10 steps to stomach tube a calf
Tuesday 1 February 2022
The ability to stomach tube a calf is a necessity on any farm dealing with young calves. This process can be used to feed a new born calf colostrum, administer fluids that contain electrolytes or relieve bloated gas
Why stomach tube a calf?Weak calves may not be able to drink liquids from a teat. Stomach tubing is the best way of ensuring that they consume enough liquid. Some dairy farmers routinely stomach tube all new-born calves to provide adequate levels of colostrum (3 litres) and be certain that they will absorb sufficient antibodies to enhance their immunity against diseases. Scouring calves with severe dehydration, that are too weak to drink themselves, can also be stomach tubed.
The stomach tube is a flexible piece of plastic tubing with a bulbous-shaped end designed to be easily inserted into the oesophagus, but not into the lungs. It is usually attached to a plastic container holding the liquid feed. The most commonly available type is a plastic bag with a clip to stop/start the flow of liquid.
How to stomach tube a calf
1. The first step in using the stomach tube is to determine the length of tube to be inserted. This is measured as the distance from the tip of the calf’s nose to the point of its elbow behind the front leg, usually 45 cm or more. This point can be marked on the tube with a piece of tape. Ideally, the calf should be standing so the fluids are less likely to back up and enter its lungs. However, calves that are too weak to stand, can be tubed in a sitting position and even while lying down. The stomach tube is easier to use when calves are restrained. Young calves can be backed into a corner for better head control.2. If the weather is cold, the tube can be placed in warm water to make it more pliable. The tube should be dipped into a lubricant, such as mineral or vegetable oil.
3. The tip of the tube is then placed into colostrum or whole milk, whichever is to be fed. Calves may suck the end of the tube, making it easier for it pass into the oesophagus.
4. Ensure the end of the pipe is not cracked or damaged as this will harm the calf.
5. A calf’s mouth can be opened by gently squeezing the corner of the mouth or by grabbing its head over the bridge of the nose and gently squeezing the upper palate or gums.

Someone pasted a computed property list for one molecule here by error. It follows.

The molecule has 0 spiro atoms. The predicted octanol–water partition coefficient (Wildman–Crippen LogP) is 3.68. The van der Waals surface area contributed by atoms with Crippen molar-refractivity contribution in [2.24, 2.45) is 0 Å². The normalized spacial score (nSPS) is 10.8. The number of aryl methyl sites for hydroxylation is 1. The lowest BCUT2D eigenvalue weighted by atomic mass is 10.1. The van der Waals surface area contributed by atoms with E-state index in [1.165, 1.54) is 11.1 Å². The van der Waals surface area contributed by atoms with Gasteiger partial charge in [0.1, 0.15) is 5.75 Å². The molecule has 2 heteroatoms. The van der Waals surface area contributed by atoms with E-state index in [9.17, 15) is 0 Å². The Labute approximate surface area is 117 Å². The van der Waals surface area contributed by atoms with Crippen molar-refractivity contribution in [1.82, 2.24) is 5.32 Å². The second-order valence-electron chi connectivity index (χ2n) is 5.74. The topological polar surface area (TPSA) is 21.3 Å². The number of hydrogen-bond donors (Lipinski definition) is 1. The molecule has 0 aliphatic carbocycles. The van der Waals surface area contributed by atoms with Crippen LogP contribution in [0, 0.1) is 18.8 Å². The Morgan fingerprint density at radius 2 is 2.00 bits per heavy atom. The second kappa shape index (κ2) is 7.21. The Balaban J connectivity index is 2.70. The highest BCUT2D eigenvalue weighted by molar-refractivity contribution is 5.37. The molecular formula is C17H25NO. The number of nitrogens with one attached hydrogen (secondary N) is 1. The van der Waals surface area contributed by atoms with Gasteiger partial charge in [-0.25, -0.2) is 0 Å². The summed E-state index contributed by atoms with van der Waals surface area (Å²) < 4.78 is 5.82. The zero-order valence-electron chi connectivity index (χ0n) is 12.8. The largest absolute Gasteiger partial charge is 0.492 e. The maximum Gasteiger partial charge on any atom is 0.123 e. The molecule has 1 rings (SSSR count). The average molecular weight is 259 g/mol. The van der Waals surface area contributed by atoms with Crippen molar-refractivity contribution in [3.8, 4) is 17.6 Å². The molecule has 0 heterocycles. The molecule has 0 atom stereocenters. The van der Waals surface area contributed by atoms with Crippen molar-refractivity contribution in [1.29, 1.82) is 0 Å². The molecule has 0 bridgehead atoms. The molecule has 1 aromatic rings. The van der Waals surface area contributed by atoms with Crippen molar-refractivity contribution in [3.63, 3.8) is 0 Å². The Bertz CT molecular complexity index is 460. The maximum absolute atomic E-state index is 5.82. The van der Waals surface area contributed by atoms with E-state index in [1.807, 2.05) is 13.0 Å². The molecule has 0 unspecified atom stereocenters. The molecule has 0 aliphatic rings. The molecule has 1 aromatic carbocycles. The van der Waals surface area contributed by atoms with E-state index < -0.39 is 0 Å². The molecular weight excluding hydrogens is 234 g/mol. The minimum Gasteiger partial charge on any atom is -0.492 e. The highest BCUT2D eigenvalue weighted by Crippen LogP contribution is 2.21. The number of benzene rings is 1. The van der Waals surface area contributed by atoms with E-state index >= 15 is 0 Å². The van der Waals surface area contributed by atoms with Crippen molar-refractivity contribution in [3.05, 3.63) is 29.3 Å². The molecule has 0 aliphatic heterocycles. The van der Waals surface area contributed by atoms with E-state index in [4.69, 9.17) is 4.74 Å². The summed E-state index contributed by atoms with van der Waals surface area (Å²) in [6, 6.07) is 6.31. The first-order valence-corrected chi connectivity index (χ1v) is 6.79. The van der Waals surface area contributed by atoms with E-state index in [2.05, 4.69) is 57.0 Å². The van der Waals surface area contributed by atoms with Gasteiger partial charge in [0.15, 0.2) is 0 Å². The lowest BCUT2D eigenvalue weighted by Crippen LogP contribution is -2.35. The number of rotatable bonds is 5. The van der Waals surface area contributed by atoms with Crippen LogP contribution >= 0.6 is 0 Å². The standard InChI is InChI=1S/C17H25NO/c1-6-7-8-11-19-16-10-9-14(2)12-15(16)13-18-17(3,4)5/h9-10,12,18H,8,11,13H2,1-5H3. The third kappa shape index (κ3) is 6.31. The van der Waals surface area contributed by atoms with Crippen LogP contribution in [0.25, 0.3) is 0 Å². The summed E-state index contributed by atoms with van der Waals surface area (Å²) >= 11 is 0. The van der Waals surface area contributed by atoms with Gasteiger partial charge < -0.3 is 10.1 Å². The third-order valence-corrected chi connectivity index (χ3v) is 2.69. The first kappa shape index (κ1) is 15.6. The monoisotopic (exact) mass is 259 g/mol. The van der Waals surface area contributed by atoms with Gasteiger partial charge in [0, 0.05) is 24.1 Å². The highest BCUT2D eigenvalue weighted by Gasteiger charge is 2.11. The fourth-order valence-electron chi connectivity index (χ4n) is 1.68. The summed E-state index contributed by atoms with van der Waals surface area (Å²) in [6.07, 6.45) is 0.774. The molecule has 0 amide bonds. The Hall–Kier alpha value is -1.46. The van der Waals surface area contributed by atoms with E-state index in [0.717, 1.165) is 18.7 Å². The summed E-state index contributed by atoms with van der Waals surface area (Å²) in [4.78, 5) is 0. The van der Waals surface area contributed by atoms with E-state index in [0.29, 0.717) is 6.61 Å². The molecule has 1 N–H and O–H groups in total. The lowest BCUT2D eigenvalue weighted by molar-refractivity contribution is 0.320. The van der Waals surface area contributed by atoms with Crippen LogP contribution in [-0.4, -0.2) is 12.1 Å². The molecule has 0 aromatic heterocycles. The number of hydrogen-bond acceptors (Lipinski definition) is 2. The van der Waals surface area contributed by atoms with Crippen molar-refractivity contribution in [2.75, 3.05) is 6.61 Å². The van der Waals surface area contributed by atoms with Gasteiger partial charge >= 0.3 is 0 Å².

6. Once it is opened, the empty tube should be passed slowly along the tongue to the back of the mouth. When the tube is over the back of the tongue, the calf starts chewing and swallowing it, after which the tube is passed down into the oesophagus. The end of the tube can be felt quite easily. Never force the tube; if it is being correctly put down the oesphagus, it should slide in quite easily.
7. After the tube is in place and before any fluids are given, it should be checked for proper positioning in the oesophagus. If it is properly positioned, the rings of the trachea (leading into the lungs) and the rigid enlarged oesophagus can be felt easily. If you cannot feel both of these, remove the tube and start again. Remember the “2 tube rule” you should be able to feel the trachea and the stomach tube pipe!!
8. The tube can be unclipped or straightened out or the container can be tipped up to allow liquid to flow down into the stomach. Liquids should be at body temperature (38⁰C) to prevent shock to an already weak calf. It may take three minutes or more to allow sufficient fluid to be administered. The calf will regurgitate less with a slow flow rate.
9. When feeding is over, the tube should be slowly removed. The tube should be cleaned and sanitised, then allowed to drain and dry.
10. Use two tubes, one for tubing sick/scouring calves and one for giving colostrum to avoid disease transfer.
Click here to the PharVet site to source stomach tubes.